In The Oxford Companion to Australian History, of which he was a co-editor with John Hirst and Stuart Macintyre, Graeme Davison begins his essay on Geoffrey Blainey by saluting him as ‘the most prolific, wide-ranging, inventive, and – in the 1980s and 1990s – most controversial of Australia’s living historians’. In volume one of the Encyclopaedia of Historians and Historical Writing, Geoffrey Bolton notes that Blainey produced Australian history ‘in which explanation was organized around the exploration of the impact of the single factor (distance, mining, pre-settlement Aboriginal society ...)’.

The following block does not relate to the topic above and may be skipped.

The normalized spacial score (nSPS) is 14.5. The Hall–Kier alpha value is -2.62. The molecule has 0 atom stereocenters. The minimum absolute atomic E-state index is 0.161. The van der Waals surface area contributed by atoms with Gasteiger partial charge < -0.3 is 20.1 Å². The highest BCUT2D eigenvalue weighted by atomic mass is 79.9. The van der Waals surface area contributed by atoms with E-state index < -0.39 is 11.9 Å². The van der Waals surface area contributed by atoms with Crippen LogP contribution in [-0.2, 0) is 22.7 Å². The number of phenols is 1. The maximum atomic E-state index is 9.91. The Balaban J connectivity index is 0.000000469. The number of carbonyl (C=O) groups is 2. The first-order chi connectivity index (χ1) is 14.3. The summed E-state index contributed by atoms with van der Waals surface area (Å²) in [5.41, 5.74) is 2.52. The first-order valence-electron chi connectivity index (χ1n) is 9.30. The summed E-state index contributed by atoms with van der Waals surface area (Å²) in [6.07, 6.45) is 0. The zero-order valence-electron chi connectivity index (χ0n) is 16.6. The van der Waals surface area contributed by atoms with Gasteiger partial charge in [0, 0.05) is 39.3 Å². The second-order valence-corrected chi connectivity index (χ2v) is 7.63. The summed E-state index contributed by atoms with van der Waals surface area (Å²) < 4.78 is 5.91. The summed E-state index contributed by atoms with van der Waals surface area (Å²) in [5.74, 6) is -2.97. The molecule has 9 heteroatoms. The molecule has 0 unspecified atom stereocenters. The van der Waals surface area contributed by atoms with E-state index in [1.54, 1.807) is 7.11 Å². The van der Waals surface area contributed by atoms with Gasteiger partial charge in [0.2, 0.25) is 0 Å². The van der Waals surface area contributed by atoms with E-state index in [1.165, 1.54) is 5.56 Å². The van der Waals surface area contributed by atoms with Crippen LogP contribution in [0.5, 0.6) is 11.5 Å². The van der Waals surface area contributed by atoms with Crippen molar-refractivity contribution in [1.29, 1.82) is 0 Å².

This is an intriguing, if admittedly artificially contrived, juxtaposition: Davison himself has been ‘prolific, wide-ranging and inventive’ and, in City Dreamers, it is fair to say that ‘the single factor’ is a dominant – though never constraining – feature of the book’s structure. ‘Factor’ is too dead a term, however, to characterise Davison’s exploitation of signature events and people to flesh out each stage of his anatomy of cities, city lives, and their dreaming. Far from conducting a sort of on-the-page PowerPoint event – that deadliest of digital age procedures in the wrong hands – his singularities cryptically signal creativity (‘Artists’, ‘Poets’), whimsy (‘Slummers’), satire (‘Snobs’), confrontations (‘Anti-Suburbans’), existential gloom (‘Pessimists’), social investigators (‘Scientists’), existential restlessness (‘Exodists’), and so on. This is a highly organised discussion which wears its careful construction lightly while keeping faith with it.